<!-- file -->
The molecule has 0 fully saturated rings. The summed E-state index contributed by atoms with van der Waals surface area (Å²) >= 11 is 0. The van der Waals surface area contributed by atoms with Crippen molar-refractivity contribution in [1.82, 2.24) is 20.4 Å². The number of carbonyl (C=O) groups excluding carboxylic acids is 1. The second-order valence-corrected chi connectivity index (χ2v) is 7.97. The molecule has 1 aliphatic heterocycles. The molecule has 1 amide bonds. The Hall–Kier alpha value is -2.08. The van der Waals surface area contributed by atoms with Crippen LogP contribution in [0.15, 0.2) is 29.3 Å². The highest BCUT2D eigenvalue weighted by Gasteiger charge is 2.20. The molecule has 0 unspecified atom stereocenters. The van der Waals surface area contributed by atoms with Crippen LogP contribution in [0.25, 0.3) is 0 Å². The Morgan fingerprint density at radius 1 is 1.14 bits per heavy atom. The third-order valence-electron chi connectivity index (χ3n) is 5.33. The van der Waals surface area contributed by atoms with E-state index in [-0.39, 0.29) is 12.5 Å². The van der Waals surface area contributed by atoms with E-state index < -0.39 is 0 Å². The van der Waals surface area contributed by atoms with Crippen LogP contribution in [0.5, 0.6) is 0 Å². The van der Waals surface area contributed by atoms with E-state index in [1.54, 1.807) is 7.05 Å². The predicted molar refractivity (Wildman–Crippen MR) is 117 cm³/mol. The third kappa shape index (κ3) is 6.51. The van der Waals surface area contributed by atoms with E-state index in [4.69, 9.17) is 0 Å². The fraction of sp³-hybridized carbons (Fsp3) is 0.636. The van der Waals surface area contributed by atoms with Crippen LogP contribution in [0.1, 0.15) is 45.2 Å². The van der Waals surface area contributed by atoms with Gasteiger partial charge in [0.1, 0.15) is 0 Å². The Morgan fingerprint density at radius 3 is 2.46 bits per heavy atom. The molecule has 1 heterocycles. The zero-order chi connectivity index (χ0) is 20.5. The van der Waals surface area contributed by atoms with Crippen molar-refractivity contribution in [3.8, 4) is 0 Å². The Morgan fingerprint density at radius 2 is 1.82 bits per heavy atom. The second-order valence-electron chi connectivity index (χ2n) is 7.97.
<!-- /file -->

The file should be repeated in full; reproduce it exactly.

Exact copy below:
The molecule has 0 fully saturated rings. The summed E-state index contributed by atoms with van der Waals surface area (Å²) >= 11 is 0. The van der Waals surface area contributed by atoms with Crippen molar-refractivity contribution in [1.82, 2.24) is 20.4 Å². The number of carbonyl (C=O) groups excluding carboxylic acids is 1. The second-order valence-corrected chi connectivity index (χ2v) is 7.97. The molecule has 1 aliphatic heterocycles. The molecule has 1 amide bonds. The Hall–Kier alpha value is -2.08. The van der Waals surface area contributed by atoms with Crippen LogP contribution in [0.15, 0.2) is 29.3 Å². The highest BCUT2D eigenvalue weighted by Gasteiger charge is 2.20. The molecule has 0 unspecified atom stereocenters. The van der Waals surface area contributed by atoms with Crippen LogP contribution in [0.25, 0.3) is 0 Å². The Morgan fingerprint density at radius 1 is 1.14 bits per heavy atom. The third-order valence-electron chi connectivity index (χ3n) is 5.33. The van der Waals surface area contributed by atoms with E-state index in [-0.39, 0.29) is 12.5 Å². The van der Waals surface area contributed by atoms with E-state index < -0.39 is 0 Å². The van der Waals surface area contributed by atoms with Crippen LogP contribution in [0.5, 0.6) is 0 Å². The van der Waals surface area contributed by atoms with E-state index in [1.54, 1.807) is 7.05 Å². The predicted molar refractivity (Wildman–Crippen MR) is 117 cm³/mol. The third kappa shape index (κ3) is 6.51. The van der Waals surface area contributed by atoms with E-state index in [4.69, 9.17) is 0 Å². The fraction of sp³-hybridized carbons (Fsp3) is 0.636. The van der Waals surface area contributed by atoms with Crippen LogP contribution in [0.1, 0.15) is 45.2 Å². The van der Waals surface area contributed by atoms with Gasteiger partial charge in [0.1, 0.15) is 0 Å². The Morgan fingerprint density at radius 3 is 2.46 bits per heavy atom. The molecule has 1 heterocycles. The zero-order chi connectivity index (χ0) is 20.5. The van der Waals surface area contributed by atoms with Crippen molar-refractivity contribution in [3.8, 4) is 0 Å². The Morgan fingerprint density at radius 2 is 1.82 bits per heavy atom. The second-order valence-electron chi connectivity index (χ2n) is 7.97.